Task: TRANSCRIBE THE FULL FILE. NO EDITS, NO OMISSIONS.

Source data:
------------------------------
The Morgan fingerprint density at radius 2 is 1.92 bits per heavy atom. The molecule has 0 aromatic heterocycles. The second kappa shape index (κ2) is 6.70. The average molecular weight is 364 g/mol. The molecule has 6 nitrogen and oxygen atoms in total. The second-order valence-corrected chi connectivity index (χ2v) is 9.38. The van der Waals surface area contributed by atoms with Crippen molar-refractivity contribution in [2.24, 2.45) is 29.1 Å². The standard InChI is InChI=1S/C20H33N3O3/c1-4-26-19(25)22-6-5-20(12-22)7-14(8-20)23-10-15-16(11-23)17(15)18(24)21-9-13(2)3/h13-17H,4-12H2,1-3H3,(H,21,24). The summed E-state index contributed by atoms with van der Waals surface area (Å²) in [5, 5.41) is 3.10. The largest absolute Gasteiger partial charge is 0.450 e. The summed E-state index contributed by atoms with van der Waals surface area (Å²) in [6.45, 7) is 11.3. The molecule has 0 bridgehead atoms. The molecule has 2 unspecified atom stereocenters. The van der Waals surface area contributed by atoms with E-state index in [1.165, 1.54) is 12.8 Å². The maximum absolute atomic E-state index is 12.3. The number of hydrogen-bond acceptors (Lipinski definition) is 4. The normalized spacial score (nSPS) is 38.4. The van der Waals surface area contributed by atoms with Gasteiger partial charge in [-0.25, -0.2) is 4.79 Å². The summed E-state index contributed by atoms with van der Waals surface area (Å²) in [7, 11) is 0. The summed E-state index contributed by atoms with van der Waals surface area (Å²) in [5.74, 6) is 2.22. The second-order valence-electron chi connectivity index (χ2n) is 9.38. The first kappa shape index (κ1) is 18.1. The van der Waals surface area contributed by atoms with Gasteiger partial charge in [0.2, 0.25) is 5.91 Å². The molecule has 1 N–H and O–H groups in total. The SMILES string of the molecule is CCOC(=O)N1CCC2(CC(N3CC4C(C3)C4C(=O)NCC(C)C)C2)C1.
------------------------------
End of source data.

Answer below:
The Morgan fingerprint density at radius 2 is 1.92 bits per heavy atom. The molecule has 0 aromatic heterocycles. The second kappa shape index (κ2) is 6.70. The average molecular weight is 364 g/mol. The molecule has 6 nitrogen and oxygen atoms in total. The second-order valence-corrected chi connectivity index (χ2v) is 9.38. The van der Waals surface area contributed by atoms with Crippen molar-refractivity contribution in [2.24, 2.45) is 29.1 Å². The standard InChI is InChI=1S/C20H33N3O3/c1-4-26-19(25)22-6-5-20(12-22)7-14(8-20)23-10-15-16(11-23)17(15)18(24)21-9-13(2)3/h13-17H,4-12H2,1-3H3,(H,21,24). The summed E-state index contributed by atoms with van der Waals surface area (Å²) in [5, 5.41) is 3.10. The largest absolute Gasteiger partial charge is 0.450 e. The summed E-state index contributed by atoms with van der Waals surface area (Å²) in [6.45, 7) is 11.3. The molecule has 0 bridgehead atoms. The molecule has 2 unspecified atom stereocenters. The van der Waals surface area contributed by atoms with E-state index in [1.165, 1.54) is 12.8 Å². The maximum absolute atomic E-state index is 12.3. The number of hydrogen-bond acceptors (Lipinski definition) is 4. The normalized spacial score (nSPS) is 38.4. The van der Waals surface area contributed by atoms with Gasteiger partial charge in [-0.25, -0.2) is 4.79 Å². The summed E-state index contributed by atoms with van der Waals surface area (Å²) in [7, 11) is 0. The summed E-state index contributed by atoms with van der Waals surface area (Å²) in [5.74, 6) is 2.22. The second-order valence-electron chi connectivity index (χ2n) is 9.38. The first kappa shape index (κ1) is 18.1. The van der Waals surface area contributed by atoms with Gasteiger partial charge in [0.2, 0.25) is 5.91 Å². The molecule has 1 N–H and O–H groups in total. The SMILES string of the molecule is CCOC(=O)N1CCC2(CC(N3CC4C(C3)C4C(=O)NCC(C)C)C2)C1.